Back in 2016, I felt like my world was falling apart. I labored to prepare extravagant gospel feasts for others, while personally attempting to live off the crumbs. I worked more for Jesus than with Jesus. I was miserable.
That's when I discovered the second step toward spiritual and emotional stability — a weekly sabbath.
What is Sabbath?
What comes to mind about God when you think about the book of Leviticus? I'm gonna go out on a limb and say, "Stingy, angry law-giver."
Yet Leviticus teaches us that we serve a party-planning, joy-filled God.
It took seven short weeks after the Exodus for Israel to forget God's goodness.
“Would that we had died by the hand of the LORD in the land of Egypt, when we sat by the meat pots and ate bread to the full, for you have brought us out into this wilderness to kill this whole assembly with hunger.” - Exodus 16:3
Knowing our propensity to forget His goodness, God commands His people to party seven times a year to remember (Leviticus 23).
Did you catch that? God creates a rule of life for Israel to help them enjoy Him and His good gifts.
At its core, to sabbath means to cease work, but it's so much more than that.
The heartbeat of sabbath is God's desire for you to find joy in Him. Interrupt paid and unpaid work with twenty-four hours of rest-filled activities that help us delight in Jesus and His provision. (See discussion on paid and unpaid work in Pete Scazzero, Emotionally Healthy Leader, 147)
Friends, we serve a happy God who smiles when we smile.
What are the benefits of a Sabbath?
We learn enjoyment. As we say around our house, there are six days for sorrow, today we choose joy. Think that's disingenuous? The Bible commands us to "Rejoice in the Lord always" (Philippians 4:4). A sabbath communicates God's love through His command to dedicate an entire day to enjoyment. What a Father!
We cultivate humility. If our limitless God rested on the seventh day to enjoy His work, why do we think we can work nonstop? A sabbath reminds us we're not machines but have limits (Exodus 20:8-11).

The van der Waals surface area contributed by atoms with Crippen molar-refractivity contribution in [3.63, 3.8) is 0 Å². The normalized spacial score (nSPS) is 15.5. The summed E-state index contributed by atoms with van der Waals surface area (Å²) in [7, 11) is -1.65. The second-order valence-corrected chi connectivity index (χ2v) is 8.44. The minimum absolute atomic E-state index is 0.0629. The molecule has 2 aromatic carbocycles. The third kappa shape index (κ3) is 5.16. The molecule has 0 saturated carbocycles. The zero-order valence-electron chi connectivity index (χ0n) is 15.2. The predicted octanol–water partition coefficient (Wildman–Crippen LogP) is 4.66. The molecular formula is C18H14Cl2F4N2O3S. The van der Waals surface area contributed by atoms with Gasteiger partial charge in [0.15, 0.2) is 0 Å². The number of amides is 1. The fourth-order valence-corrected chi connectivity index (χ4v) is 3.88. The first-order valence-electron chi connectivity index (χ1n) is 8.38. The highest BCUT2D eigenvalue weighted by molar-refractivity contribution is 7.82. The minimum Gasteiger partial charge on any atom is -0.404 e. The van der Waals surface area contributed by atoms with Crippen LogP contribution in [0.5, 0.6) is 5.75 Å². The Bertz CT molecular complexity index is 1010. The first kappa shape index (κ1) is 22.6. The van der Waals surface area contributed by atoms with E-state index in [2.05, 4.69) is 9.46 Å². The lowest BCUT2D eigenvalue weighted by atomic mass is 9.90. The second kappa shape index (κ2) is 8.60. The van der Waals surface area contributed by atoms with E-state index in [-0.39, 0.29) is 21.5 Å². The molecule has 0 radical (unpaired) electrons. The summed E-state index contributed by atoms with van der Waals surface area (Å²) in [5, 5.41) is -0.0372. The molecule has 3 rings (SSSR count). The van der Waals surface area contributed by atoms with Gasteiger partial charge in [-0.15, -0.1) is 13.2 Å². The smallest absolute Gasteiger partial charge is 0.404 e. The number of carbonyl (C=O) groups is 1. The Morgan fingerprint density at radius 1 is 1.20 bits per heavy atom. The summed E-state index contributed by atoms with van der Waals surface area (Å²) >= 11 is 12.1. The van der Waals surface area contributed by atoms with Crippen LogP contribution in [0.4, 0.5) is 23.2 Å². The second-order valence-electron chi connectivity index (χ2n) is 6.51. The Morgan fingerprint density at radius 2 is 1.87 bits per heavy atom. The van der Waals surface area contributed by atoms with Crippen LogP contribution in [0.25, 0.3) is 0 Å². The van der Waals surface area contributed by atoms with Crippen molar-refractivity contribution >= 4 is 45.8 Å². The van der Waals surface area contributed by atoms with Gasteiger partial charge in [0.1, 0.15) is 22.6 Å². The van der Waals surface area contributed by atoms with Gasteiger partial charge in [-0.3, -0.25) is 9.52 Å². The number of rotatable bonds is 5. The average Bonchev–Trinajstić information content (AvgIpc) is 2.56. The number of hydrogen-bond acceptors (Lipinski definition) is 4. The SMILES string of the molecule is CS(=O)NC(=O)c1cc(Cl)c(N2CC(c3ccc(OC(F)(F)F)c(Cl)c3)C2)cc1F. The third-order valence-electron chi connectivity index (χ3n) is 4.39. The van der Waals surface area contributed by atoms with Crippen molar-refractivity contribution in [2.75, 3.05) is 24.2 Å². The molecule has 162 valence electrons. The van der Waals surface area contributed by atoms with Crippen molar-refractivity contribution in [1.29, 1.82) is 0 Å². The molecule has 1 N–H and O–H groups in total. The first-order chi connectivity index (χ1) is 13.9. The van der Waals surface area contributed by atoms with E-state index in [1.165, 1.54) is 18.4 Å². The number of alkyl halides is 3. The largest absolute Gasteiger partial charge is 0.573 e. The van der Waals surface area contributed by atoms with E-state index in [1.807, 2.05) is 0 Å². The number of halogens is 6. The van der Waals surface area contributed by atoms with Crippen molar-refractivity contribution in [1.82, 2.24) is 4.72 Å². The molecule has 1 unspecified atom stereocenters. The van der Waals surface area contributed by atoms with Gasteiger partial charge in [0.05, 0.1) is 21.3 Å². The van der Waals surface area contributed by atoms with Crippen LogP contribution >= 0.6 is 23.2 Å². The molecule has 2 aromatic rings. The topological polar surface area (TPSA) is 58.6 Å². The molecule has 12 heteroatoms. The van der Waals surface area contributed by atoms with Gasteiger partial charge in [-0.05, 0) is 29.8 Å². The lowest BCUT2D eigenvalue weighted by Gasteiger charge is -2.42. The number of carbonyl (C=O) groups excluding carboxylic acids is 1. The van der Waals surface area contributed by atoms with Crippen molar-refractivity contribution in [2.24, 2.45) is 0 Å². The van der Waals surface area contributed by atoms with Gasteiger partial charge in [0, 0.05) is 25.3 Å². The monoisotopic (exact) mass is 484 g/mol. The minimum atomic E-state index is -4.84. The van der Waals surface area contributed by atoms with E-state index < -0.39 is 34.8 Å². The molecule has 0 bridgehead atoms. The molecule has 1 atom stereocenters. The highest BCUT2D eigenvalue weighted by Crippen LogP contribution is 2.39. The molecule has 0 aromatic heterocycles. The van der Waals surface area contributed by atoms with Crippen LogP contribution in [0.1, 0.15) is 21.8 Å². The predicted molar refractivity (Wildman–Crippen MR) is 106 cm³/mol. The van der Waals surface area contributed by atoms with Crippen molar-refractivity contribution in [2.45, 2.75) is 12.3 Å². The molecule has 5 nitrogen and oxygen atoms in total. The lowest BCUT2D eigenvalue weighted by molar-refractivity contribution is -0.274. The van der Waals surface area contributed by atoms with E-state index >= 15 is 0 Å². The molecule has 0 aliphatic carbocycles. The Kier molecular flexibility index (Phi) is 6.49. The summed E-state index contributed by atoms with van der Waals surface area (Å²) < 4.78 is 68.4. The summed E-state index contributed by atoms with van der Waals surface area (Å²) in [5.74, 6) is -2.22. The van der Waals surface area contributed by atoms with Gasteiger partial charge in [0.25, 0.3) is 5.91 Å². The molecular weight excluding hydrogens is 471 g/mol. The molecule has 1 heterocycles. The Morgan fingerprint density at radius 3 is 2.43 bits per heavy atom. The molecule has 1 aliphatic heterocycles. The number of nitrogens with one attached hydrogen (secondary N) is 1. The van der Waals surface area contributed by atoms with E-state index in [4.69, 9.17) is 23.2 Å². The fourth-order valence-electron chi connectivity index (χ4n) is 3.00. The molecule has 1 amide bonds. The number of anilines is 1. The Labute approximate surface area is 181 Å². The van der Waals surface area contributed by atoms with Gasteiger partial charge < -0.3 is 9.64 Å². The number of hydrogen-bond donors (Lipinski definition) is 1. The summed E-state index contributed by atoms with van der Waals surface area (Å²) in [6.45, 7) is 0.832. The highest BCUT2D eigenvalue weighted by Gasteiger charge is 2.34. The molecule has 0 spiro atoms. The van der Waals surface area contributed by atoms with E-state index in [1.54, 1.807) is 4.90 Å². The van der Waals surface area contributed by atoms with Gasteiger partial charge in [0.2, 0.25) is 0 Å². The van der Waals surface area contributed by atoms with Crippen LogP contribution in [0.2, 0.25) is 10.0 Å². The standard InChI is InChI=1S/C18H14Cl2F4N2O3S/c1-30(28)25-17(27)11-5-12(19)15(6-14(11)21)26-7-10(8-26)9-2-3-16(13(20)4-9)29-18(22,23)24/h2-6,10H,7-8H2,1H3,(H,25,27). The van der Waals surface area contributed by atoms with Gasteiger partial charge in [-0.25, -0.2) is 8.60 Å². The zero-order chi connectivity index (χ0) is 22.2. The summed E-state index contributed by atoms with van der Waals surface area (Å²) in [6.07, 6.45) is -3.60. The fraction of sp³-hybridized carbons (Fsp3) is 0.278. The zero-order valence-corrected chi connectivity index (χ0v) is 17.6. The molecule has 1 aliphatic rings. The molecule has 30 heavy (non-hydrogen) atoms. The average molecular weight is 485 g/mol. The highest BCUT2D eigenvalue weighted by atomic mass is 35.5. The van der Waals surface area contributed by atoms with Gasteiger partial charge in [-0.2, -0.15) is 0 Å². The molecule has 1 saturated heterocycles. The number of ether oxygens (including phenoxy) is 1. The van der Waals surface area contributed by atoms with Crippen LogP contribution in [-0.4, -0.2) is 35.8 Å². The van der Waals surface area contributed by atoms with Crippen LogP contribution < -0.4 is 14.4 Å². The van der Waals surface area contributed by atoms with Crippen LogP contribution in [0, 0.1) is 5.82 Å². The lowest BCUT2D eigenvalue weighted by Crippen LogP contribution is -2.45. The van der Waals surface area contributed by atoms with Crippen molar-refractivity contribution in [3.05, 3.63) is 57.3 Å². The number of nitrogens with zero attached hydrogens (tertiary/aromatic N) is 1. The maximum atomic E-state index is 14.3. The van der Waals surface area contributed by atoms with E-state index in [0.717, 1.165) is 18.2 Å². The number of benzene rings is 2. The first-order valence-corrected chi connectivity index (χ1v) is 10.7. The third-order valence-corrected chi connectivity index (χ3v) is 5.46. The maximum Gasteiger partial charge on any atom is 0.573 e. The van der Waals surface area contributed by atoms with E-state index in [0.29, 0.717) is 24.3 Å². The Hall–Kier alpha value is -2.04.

We gain refreshment. We've all experienced this. We're beat after a long day, and a meal with friends wakes us up to joy. A sabbath positions us for refreshment (Exodus 23:12).
We taste freedom. Israel worked seven days a week under Pharaoh's whip. Jesus holds no whip; He offers an easy yoke (Matthew 11:29-30). A sabbath announces you're no longer a slave but free (Deuteronomy 5:12-15).
We laugh at our imperfection. Pausing work reminds us we can't get it all done. Only God finishes His to-do list each day. A sabbath confirms you're a sojourner who is in process (Hebrews 4:8-11).
We hide our life in Jesus. Could it be that Jesus healed so often on the sabbath to show us that some healing only comes through rest? (See John Mark Comer, Garden City, 227-229) A sabbath submits your life in dependence on Christ reaffirming Christ is your life (Mark 2:27-28; Colossians 3:4).
How do you plan a sabbath?
Since a sabbath is twenty-four hours to delight in Jesus and His good gifts, three questions will suffice to plan a sabbath:
What day will I take a sabbath? (twenty-four hours)
What activities will lead me to worship? (to delight in Jesus)
What activities will lead to my refreshment? (and His good gifts)
Don't be surprised when challenging feelings pop up on your sabbath (like sadness, guilt, anxiety).
Prepare to try, fail, tweak, try again, partially succeed, repeat. Defining rest for you and yours takes time.
Finally, be patient. Some benefits come quick, but the long term fruit takes years of sabbath practice.
What activities help you delight in Jesus and His good gifts?
Ceasing physical work doesn't mean your mind stops. This leads us to the third step towards spiritual and emotional stability — sit in stillness.
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